The Southwestern Historical Quarterly, Volume 19, July 1915 - April, 1916 Page: 233
The following text was automatically extracted from the image on this page using optical character recognition software:
Problems of Confederate Postoffice Department
prior to October 15, 1861, the date on which the first stamps were
delivered, and when treasury notes became acceptable for postage
stamps.2 To Memminger's excuse that postal funds had not been
kept separate, the postmaster-general replied that they should have
been; and he said that if the money were not forthcoming, he
would report the treasurer to the President for removal, as having
violated the law requiring him to keep the funds separate. When
he finally 'did have to refer the matter to the President, Mr.
Reagan concluded his statement of the case by saying:
The Secretary of the Treasury has on other occasions embar-
rassed the operations of this Department by what seems to. me
an improper interference in questions relating to its connections
with the accounting and disbursing officers; . . . it is im-
portant for me to know whether the funds of the Post Office
Department are under his or my control.3
"Attorney-General Watts, to whom President Davis referred the
papers, in returning them to the President, said in his report that
the brief paragraphs at the end of the letter of the Postmaster-
General so aptly stated the law that he copied them in his
opinion."4 The attorney-general plainly said that the postmaster-
general had as full power over the funds belonging to the post
office department as the secretary of the treasury had over other
public moneys; and that his power to make and enforce all neces-
sary regulations for the collection, safe-keeping, and disbursement
of the funds of the post office department, embracing within the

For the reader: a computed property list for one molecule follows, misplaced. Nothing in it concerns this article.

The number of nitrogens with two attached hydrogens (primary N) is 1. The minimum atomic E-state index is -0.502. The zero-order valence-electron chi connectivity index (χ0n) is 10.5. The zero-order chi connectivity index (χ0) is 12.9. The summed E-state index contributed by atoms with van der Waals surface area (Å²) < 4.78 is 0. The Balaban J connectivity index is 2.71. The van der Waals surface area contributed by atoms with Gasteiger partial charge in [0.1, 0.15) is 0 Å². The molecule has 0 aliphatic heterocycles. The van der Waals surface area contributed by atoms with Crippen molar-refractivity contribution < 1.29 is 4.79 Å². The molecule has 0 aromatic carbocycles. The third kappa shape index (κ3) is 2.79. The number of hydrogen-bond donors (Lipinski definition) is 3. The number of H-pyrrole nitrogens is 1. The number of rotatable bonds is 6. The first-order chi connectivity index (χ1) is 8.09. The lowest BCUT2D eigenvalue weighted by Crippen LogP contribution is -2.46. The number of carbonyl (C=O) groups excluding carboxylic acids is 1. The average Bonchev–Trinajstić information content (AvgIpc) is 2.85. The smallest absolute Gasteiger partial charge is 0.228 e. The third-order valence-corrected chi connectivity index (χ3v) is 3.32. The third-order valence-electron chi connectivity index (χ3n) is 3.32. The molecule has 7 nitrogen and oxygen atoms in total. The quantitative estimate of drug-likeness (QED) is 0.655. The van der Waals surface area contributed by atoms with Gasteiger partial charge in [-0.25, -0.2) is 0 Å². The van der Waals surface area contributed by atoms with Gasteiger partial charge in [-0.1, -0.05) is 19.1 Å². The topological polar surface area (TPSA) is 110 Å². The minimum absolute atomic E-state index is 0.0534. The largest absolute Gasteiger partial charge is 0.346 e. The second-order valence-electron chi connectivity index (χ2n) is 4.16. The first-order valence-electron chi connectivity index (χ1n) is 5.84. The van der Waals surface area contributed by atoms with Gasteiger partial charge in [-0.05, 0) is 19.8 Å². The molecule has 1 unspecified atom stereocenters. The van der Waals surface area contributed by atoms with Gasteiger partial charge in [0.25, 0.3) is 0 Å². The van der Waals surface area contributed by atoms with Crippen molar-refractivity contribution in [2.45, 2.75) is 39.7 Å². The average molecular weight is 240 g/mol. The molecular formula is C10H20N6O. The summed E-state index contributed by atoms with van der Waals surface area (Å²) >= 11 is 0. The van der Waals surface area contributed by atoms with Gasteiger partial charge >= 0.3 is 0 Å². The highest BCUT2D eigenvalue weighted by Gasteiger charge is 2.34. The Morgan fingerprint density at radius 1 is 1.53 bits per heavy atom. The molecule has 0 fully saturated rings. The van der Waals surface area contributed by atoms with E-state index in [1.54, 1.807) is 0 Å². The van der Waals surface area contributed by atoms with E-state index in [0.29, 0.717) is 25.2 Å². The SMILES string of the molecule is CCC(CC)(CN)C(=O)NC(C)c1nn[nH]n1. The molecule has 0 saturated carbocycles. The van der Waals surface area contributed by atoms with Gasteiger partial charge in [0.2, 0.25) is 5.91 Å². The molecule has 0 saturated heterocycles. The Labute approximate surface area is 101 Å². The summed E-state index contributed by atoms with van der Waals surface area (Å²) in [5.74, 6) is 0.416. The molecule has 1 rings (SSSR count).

scope of such regulations the treasurer and auditor for the post
office department, was as full and complete as that of the secre-
tary of the treasury in relation to other public moneys.
Proposing to renew the correspondence, Memminger wrote that
he agreed with the attorney-general, but answered Reagan's claims
by saying that the amounts deposited in the treasury were not
kept separate, and that he could not tell what money had been
paid in coin. As for paying creditors in specie, he said the
holders of the twenty million dollar loan were then entitled to
21eport, Feb. 28, 1862, p. 10.
BLetter Book, I, 719-720, 721-722.
'Quoted from Reagan's Memoirs, 158. The full opinion is quoted in
Letter Book, I, 739-743.
Here’s what’s next.
This issue can be searched. Note: Results may vary based on the legibility of text within the document.
Tools / Downloads
Get a copy of this page or view the extracted text.
Citing and Sharing
Basic information for referencing this web page. We also provide extended guidance on usage rights, references, copying or embedding.
Reference the current page of this Periodical.
Texas State Historical Association. The Southwestern Historical Quarterly, Volume 19, July 1915 - April, 1916, periodical, 1916; Austin, Texas. (texashistory.unt.edu/ark:/67531/metapth101067/m1/254/: accessed July 25, 2017), University of North Texas Libraries, The Portal to Texas History, texashistory.unt.edu; crediting Texas State Historical Association.